Our Society has attracted a wide range of talented members over the years, and has provided a forum where new ideas can be tested and developed, contributing to a number of important innovations in conservancy and archaeology that have been implemented nationally.
Saving historic treasure
Sir John Evans’ way of illustrating pottery has been followed by archaeologists ever since. He was also a leader in the study of Iron Age coinage in the UK and, in addition, gained government acceptance of the principle of paying discoverers of precious metal objects an amount greater than the base metal value. This discouraged the melting down of finds and led ultimately to the modern principle of ‘Treasure Trove’.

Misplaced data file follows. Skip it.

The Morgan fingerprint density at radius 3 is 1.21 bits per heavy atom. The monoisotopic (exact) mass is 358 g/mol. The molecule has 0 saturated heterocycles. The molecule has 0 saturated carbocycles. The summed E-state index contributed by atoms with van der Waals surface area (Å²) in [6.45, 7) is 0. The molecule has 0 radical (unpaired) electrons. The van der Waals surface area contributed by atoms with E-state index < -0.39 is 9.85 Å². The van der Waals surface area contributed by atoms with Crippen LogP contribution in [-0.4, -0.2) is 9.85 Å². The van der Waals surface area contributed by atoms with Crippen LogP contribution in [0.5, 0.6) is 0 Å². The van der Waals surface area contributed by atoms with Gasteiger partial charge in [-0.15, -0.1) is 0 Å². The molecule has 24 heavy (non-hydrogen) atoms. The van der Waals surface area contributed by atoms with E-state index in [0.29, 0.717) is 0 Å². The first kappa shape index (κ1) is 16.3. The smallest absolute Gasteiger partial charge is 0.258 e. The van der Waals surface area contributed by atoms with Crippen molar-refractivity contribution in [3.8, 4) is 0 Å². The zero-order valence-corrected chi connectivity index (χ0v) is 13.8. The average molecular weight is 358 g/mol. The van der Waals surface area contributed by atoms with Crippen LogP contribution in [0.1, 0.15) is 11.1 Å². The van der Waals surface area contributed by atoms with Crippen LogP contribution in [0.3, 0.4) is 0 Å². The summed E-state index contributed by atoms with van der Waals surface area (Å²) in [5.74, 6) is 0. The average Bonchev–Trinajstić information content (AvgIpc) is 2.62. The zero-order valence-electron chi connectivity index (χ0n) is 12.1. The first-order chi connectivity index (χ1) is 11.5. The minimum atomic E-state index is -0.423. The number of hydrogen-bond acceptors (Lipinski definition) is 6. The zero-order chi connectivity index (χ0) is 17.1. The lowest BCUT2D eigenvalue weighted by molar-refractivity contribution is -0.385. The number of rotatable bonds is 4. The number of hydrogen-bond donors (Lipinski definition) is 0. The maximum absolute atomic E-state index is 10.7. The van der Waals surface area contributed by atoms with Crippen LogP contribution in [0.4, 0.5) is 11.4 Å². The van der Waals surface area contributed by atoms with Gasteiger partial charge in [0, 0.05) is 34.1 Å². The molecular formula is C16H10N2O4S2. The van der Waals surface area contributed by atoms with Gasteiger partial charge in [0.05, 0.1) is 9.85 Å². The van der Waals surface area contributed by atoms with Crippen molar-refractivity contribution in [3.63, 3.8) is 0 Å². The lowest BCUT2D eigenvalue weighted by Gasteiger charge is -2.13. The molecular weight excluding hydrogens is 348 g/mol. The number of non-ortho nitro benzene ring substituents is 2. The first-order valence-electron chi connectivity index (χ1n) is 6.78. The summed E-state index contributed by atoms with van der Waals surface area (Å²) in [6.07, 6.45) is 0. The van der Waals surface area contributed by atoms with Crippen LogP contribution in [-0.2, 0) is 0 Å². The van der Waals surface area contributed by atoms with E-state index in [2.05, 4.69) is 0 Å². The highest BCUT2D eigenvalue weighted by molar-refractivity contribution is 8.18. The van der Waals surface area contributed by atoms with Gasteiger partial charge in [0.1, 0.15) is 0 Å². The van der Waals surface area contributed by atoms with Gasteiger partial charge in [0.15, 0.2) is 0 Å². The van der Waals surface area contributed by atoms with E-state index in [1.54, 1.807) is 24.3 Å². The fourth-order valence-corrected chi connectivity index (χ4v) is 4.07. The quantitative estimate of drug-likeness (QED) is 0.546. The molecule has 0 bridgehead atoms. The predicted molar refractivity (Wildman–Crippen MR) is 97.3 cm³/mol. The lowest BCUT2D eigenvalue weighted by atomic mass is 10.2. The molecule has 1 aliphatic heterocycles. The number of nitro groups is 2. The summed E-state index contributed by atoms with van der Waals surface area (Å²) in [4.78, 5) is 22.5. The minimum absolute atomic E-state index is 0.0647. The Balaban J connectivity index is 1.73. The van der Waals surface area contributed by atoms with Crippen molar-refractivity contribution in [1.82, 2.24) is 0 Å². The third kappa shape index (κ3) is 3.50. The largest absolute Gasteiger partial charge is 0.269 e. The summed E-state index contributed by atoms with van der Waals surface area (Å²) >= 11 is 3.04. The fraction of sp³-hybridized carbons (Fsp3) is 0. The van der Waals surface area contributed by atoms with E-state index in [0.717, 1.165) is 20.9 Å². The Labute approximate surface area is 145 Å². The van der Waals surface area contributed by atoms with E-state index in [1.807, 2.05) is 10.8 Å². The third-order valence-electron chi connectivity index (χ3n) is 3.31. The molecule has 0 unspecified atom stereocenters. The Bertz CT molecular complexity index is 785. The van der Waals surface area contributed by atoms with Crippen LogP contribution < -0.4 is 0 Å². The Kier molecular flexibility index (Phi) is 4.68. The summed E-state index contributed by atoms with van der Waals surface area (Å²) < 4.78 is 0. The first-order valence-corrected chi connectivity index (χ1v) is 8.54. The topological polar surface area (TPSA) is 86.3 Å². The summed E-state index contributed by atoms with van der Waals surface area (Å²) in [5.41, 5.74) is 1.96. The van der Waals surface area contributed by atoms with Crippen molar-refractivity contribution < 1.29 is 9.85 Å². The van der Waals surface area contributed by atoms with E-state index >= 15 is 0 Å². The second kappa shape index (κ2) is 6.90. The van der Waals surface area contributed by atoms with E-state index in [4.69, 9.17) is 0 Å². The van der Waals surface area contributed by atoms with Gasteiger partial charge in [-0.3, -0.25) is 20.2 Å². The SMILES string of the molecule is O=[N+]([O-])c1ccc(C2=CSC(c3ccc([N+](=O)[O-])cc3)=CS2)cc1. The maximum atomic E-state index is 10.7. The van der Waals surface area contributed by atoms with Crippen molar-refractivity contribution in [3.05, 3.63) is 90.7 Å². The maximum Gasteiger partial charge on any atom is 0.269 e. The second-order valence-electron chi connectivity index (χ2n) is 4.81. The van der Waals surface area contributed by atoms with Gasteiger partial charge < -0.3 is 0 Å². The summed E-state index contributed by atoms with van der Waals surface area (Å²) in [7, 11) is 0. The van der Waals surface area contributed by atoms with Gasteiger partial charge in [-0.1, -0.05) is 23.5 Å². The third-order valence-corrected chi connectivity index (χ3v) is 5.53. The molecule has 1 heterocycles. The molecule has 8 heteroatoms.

Preserving fragile plaster
Dr Norman Davey developed a new technique for raising and preserving intact painted wall plaster. He was able to preserve the wonderful Roman wall plaster found in the 1950s excavations at Bluehouse Hill.
William Page became General Editor of the Victoria History of the Counties of England, saving the project which is still ongoing today.
The Society was one of the first to commission aerial photography of an archaeological site arranging this before the 1930s excavations of Verulamium.
More recently, the Society has pioneered the use of illustrated maps and, working with the University of Hertfordshire, has embraced oral history so today’s memories are recorded to become tomorrow’s history. When the physical exhibition opens you will be able to record your own memories before you leave.